Post-injury scar-free healing

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Aim

The aim of this project is to develop anti-scarring biomembranes for use in cranial surgery and skin wounds. The project team is collaborating with a USA commercial body, Integra, to incorporate an anti-scarring drug, Decorin, into their matrix wound dressing and dural regeneration matrix and then check the release and efficacy of the drug.

Background

Scars are common, costly and can seriously impair quality of life. In addition to trauma, scarring and fibrosis are associated with broader disease and degenerative conditions. There is no treatment currently proven to control problem fibrosis and lessen the functional impact of scarring.  In the first phase of SRMRC Professors Logan and Grover exploited a potent anti-scarring molecule called Decorin(Esmaeili et al., 2014; Hill et al., 2015). They sourced GMP manufactured recombinant Decorin and demonstrated its translatable potential by securing two fully funded (Wellcome Trust and MRC) clinical trials of our novel formulated anti-scarring dressings to treat skin burns and damaged corneas. We believe this technology has the potential for expansion to other indications to prevent scarring in many more tissues injured by trauma or disease.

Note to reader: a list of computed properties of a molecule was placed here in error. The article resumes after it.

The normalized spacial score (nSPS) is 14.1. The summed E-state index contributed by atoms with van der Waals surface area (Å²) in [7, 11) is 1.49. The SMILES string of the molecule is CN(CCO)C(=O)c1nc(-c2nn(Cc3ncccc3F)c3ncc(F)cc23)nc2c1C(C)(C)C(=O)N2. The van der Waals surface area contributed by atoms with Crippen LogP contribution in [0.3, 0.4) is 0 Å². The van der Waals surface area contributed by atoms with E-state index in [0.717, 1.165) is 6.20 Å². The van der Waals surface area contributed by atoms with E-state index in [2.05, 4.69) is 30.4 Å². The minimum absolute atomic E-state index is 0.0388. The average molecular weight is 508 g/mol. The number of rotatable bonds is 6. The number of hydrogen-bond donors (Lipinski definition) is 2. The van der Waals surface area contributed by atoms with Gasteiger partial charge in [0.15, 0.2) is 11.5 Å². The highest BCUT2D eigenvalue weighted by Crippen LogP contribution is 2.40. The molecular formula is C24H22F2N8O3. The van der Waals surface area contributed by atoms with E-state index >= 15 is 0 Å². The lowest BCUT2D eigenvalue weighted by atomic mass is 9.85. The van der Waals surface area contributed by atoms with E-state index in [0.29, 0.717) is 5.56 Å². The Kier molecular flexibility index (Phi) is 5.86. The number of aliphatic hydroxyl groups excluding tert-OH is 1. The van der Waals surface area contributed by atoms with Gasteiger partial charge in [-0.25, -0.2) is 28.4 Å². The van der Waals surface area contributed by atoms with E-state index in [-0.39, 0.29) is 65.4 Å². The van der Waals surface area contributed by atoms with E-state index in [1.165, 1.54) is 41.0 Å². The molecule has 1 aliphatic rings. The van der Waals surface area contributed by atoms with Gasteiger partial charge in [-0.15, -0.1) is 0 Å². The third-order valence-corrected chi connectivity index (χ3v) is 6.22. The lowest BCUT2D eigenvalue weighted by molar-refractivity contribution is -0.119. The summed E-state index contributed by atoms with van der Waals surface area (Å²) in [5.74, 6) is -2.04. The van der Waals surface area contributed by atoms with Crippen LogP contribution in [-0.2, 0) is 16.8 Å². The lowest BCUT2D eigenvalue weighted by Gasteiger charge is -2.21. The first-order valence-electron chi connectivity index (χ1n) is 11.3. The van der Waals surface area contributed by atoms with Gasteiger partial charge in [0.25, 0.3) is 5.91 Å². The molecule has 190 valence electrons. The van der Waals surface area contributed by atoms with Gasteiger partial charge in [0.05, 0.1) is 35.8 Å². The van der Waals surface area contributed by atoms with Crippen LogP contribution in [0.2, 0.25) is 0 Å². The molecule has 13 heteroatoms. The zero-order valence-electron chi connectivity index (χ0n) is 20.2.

Method

The methods we are using in this project including:

  • Production of a prototype of the cranial membrane with a defined formulation approved by clinicians routinely undertaking craniotomy procedures.
  • Assessing the release amount of the drug and its efficacy using ELISA, collagen fibrillogenesis and appropriate models of human meningeal scarring.

Research Team

Lay Summary

We are trying to enhance the function of dural substitutes for the repair of dural mater and skin wound dressings, which are currently in clinical use, through their incorporation with an anti-scarring drug. This approach will allow us to prevent post-surgical adhesion between the meninges and the overlying skin, which complicates reconstructive surgery and also help scar-free wound healing.

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